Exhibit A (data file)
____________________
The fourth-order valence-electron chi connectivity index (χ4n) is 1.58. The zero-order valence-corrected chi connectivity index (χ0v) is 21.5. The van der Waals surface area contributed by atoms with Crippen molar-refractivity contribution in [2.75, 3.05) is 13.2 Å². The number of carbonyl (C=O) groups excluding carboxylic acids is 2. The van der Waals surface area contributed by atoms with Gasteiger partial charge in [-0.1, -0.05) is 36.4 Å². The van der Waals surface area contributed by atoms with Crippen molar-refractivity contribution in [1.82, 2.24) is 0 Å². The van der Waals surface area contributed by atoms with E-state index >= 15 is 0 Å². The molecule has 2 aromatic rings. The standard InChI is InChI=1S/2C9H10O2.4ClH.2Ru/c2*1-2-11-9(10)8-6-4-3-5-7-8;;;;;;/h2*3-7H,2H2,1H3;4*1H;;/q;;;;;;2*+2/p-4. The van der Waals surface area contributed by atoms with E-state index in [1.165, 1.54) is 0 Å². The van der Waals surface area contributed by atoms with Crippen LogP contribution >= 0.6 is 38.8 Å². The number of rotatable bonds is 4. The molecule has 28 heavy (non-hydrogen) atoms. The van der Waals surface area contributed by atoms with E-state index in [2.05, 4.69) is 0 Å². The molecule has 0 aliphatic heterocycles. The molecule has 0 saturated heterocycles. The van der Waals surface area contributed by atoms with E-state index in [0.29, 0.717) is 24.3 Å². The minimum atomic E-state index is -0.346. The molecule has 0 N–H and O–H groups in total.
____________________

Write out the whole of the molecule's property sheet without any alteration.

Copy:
The fourth-order valence-electron chi connectivity index (χ4n) is 1.58. The zero-order valence-corrected chi connectivity index (χ0v) is 21.5. The van der Waals surface area contributed by atoms with Crippen molar-refractivity contribution in [2.75, 3.05) is 13.2 Å². The number of carbonyl (C=O) groups excluding carboxylic acids is 2. The van der Waals surface area contributed by atoms with Gasteiger partial charge in [-0.1, -0.05) is 36.4 Å². The van der Waals surface area contributed by atoms with Crippen molar-refractivity contribution in [1.82, 2.24) is 0 Å². The van der Waals surface area contributed by atoms with E-state index >= 15 is 0 Å². The molecule has 2 aromatic rings. The standard InChI is InChI=1S/2C9H10O2.4ClH.2Ru/c2*1-2-11-9(10)8-6-4-3-5-7-8;;;;;;/h2*3-7H,2H2,1H3;4*1H;;/q;;;;;;2*+2/p-4. The van der Waals surface area contributed by atoms with E-state index in [1.165, 1.54) is 0 Å². The van der Waals surface area contributed by atoms with Crippen LogP contribution >= 0.6 is 38.8 Å². The number of rotatable bonds is 4. The molecule has 28 heavy (non-hydrogen) atoms. The van der Waals surface area contributed by atoms with E-state index in [2.05, 4.69) is 0 Å². The molecule has 0 aliphatic heterocycles. The molecule has 0 saturated heterocycles. The van der Waals surface area contributed by atoms with E-state index in [0.29, 0.717) is 24.3 Å². The minimum atomic E-state index is -0.346. The molecule has 0 N–H and O–H groups in total.